The Internal Revenue Service (“IRS”) recently proposed Regulation 122180-18 (the “Proposed Regulations”) to implement the amendments found in the Tax Cuts and Jobs Act of 2017 (the “Act”)1 to Section 162(m) of the Internal Revenue Code of 1986, as amended (the “Code”). The Proposed Regulations supersede the IRS guidance previously released in IRS Notice 2018-682 and remain open for comment until February 18, 2020; however, many aspects of the Proposed Regulations take immediate effect. This alert summarizes key aspects the Proposed Regulations on executive compensation arrangements.
- Private companies may delay going public. Recently IPO’ed companies are no longer eligible for transition relief under Code Section 162(m). Some companies may therefore choose to delay going public. However, given the relatively low corporate tax rate currently in effect, the advantage of delaying Code Section 162(m) applicability is not as important as it would be if tax rates were higher.
- Tax Deductibility Not a Consideration in Whether to Accelerate Awards. Under the Proposed Regulations, acceleration of the vesting of awards will not in and of itself cause the award to lose any grandfathered status. This fact provides companies more flexibility in administering their outstanding awards.
- New Items to Diligence in M&A Transactions. Companies subject to Code Section 162(m) that engage in M&A transactions should now consider which, if any, target employees gained in the transaction will be Covered Employees, taking special care to diligence any previous transactions of the target in which Covered Employees may have been gained. Likewise, companies engaging in such transactions may consider adding representations from the target to acquisition documents regarding the identity of Covered Employees.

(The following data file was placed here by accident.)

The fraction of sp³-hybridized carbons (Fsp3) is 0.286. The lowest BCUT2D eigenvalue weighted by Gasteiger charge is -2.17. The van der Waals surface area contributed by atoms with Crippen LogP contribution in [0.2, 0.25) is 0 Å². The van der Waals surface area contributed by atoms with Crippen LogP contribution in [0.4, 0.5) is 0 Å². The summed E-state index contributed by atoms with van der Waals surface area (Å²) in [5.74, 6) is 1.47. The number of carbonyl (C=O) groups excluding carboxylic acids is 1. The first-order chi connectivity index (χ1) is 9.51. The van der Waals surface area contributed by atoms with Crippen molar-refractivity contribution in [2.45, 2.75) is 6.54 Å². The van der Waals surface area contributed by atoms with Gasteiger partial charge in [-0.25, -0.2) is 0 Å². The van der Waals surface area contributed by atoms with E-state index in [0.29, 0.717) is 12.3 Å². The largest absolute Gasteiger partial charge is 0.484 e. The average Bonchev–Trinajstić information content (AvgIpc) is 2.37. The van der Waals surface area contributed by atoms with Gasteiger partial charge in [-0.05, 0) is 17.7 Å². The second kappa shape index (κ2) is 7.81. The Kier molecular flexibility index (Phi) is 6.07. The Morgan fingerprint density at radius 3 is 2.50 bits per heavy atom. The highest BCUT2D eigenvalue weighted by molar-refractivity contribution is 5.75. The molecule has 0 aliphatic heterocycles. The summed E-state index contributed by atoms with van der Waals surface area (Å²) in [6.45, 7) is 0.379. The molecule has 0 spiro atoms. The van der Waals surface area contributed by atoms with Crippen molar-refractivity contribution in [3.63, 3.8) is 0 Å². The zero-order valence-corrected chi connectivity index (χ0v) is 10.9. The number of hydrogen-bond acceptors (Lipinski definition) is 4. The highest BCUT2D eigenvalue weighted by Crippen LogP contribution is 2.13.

- Recordkeeping Critical. Companies will need to annually identify current Covered Employees. Given that once an employee becomes a Covered Employee he or she will always remain a Covered Employee (even if he or she terminates employment or there is a break in his or her employment), companies will need to establish good recordkeeping systems to maintain lists of Covered Employees and ensure that the proper contacts in HR, Legal and Accounting are all aware of the identity of Covered Employees.
Code Section 162(m) and the Tax Cuts and Jobs Act
Prior to the Act, Code Section 162(m) capped the tax deductible compensation paid to a public company’s CEO and three other most highly compensated executive officers (excluding the CFO) (“Covered Employees”) at $1,000,000, with an exemption for qualifying performance-based compensation. Covered Employees were determined based upon employment on the last day of a company’s taxable year.
The Act performed a major overhaul to Code Section 162(m). Its amendments included:
- Removal of the performance-based compensation exemption
- Expansion of the list of Covered Employees to include a company’s CFO, in addition to its CEO and three other most highly compensated executive officers
- Implementation of a “once covered, always covered” standard, such that once an executive becomes a Covered Employee (effective for years beginning January 1, 2017), he or she will be subject to Code Section 162(m)’s $1M deduction limitation in all future years – including after termination